Mix this in with really turgid special teams play (seriously, watch the Flyers kill penalties when the team throws it behind their net, they never get to it first) and pedestrian goaltending- and you have a team that really isn’t much better than .500.

Friday, March 10, 2006

El Hadj Umar Tall

On today's date in 1861, El Hadj Umar Tall captured the city of Segou. Sadly, this morning fans of Tulane know how the Bambara Empire felt- like we were out of our league.

Yesterday, I knew nothing really about Marshall. But I had seen Memphis a few times on tv- so I was a little bemused by any talk that if Tulane did this or tried that, they could hang in this. No way. We aren't in the Tigers orbit. Not even close.

To me, all of these trials and travails simply add to the luster of what Perry Clark achieved here. Doesn't the picture I've selected make the blog seem arty and smart? Now, Clarke never had a team as good as this Memphis one. But he had multiple teams, pretty consistently, that could play with that group.

I wonder how all those people feel now- the ones that rejoiced at his departure? Mind you, I am agreeable to the idea that Clarke's time had run its course here. And that some later teams underachieved (but some early ones overachieved). And that he wanted to escape as badly as Tulane wanted to push him out the door.

But I was never sold Coach Clarke's departure was a good thing for Tulane basketball; I always thought it was more like a divorce: no winners, only losers on both sides. Do not denigrate what that guy achieved- the body of work was very solid. And as the Wave struggles to approach even relevance again & again, Clarke looks better and better.

Thursday, March 09, 2006

Flyers get....

... Denis Gauthier from Phoenix for a minor leaguer and two second round picks.

Instant analysis:

1. Well, despite their languid and disheartening play lately against just about any team above decent, the Flyers are probably going to the play-offs with a serious chance to advance- so you can't probably go wrong adding a guy who'll play to your roster for guys who won't/don't exist.

2. He's a banger- a proto-typical Eastern defensemen. Clarke is making a real gamble that the play-offs are going to revert back a good way to "old hockey": clutch & grab. The GM has to add some real NHL depth- since Kim Johnsson can't shake his concussion. By electing to not add Johnsson-style defensemen, Clarke is making a statement on the nature of play-off hockey in the East. Rathje and Hatcher are the first two chips in that bet- this is another. He might be right- if you saw the Flyers-Devils 1-1 regulation tie last week- you realize that these teams are itching to slug it out like men.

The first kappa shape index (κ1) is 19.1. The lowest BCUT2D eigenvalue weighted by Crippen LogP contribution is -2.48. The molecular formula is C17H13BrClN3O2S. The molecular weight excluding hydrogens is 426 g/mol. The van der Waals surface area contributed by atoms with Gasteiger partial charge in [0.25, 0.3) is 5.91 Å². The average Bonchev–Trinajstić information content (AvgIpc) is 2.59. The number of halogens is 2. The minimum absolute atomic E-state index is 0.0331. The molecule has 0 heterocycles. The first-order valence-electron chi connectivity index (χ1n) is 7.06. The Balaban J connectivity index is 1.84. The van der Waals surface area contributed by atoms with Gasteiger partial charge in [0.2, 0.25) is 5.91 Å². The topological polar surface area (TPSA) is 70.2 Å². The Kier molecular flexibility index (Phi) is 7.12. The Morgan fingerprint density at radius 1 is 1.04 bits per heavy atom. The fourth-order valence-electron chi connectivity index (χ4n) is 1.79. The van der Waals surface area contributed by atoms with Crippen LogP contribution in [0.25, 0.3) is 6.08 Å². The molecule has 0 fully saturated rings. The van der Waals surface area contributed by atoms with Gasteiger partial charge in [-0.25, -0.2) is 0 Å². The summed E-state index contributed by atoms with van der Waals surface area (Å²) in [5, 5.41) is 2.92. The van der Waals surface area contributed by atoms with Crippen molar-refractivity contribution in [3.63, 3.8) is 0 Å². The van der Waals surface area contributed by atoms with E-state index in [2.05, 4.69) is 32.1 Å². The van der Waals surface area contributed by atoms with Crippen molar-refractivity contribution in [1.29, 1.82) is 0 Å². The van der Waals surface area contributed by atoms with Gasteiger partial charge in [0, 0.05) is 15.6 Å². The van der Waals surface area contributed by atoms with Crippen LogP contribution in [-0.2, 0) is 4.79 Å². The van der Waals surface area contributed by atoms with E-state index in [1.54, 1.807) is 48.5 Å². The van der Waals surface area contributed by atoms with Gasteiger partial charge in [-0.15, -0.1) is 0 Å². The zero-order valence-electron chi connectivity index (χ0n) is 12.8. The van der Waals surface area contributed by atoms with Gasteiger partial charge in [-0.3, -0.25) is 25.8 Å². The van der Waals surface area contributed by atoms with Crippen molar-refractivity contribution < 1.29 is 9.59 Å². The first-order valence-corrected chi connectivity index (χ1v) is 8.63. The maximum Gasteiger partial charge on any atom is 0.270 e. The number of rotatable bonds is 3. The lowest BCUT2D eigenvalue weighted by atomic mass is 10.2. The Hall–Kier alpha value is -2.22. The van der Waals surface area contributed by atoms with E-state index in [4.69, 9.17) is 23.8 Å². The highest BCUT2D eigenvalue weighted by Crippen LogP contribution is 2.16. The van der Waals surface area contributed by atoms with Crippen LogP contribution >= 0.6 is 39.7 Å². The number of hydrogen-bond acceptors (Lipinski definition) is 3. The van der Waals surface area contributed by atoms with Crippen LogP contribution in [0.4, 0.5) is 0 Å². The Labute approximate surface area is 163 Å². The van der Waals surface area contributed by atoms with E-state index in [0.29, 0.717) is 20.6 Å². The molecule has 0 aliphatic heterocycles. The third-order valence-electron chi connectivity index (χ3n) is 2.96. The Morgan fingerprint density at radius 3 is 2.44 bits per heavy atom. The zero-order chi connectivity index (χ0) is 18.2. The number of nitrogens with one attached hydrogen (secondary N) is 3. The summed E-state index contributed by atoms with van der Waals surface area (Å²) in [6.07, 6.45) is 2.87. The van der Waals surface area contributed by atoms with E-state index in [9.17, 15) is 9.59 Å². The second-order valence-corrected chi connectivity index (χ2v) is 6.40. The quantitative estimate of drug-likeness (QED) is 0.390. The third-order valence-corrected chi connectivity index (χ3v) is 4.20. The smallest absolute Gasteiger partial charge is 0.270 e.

3. In a capped league, you hate to give up picks, particularly two, for a rental. However, in a capped league, you don't want to have to take bad contracts in return for renting talent. Gauthier is a free agent at the year's end- so the Flyers are not yoked to him if this doesn't work out- but paid for that option with options on the future.

In conclusion, a seemingly fair trade in that both teams get what they want today.

Wednesday, March 08, 2006

We Seem To Play The Herd A Lot

For a lot of college basketball programs, conference tournament time is a period of excitement and hope. It is a chance to validate in-season success- or fix your season with three-four days of good play.

But at Tulane, basketball tournaments never bring real joy. They're like negotiating with Iran; it is almost certainly going to end badly no matter what, yet the rules insist you gotta show up. One more chance to grind away toward a result other than a bad one.

Tulane can’t win this tournament. Even if the guys win a game, it merely gains them the right to get absolutely smoked by a fresh Memphis squad, in front of a cheery mob in Memphis, tomorrow. And anything short of total victory brings the Wave no closer to even an NIT bid. So it is a slog- and to complete the proof- today’s first round match-up features a thoroughly anonymous Marshall (seeded ninth) sporting a -1.5 over the Green Wave (eighth).

Tulane bombed the Herd by like a thousand earlier this year (look at the mug on Ron Jirsa)- but regardless, this line is not really an outrage. Obviously the "smart guys" who compute these things are not convinced the recent nice stretch of play by the Wave have fundamentally altered the nature of Tulane basketball: diffident talent incapable of consistently generating an A-effort away from Fogelman Arena.

I know zero about Marshall- but I must admit I sort of lean toward taking the Wave here. These are both kinda bad mid-major teams (think LaSalle 1995-2005)- but you get two pluses on the Tulane side. The Wave has played to their capabilites lately- and ought to again. They're probably a little better now than their overall record indicates. And they did handle this Marshall team pretty handily- so you know they can defend them.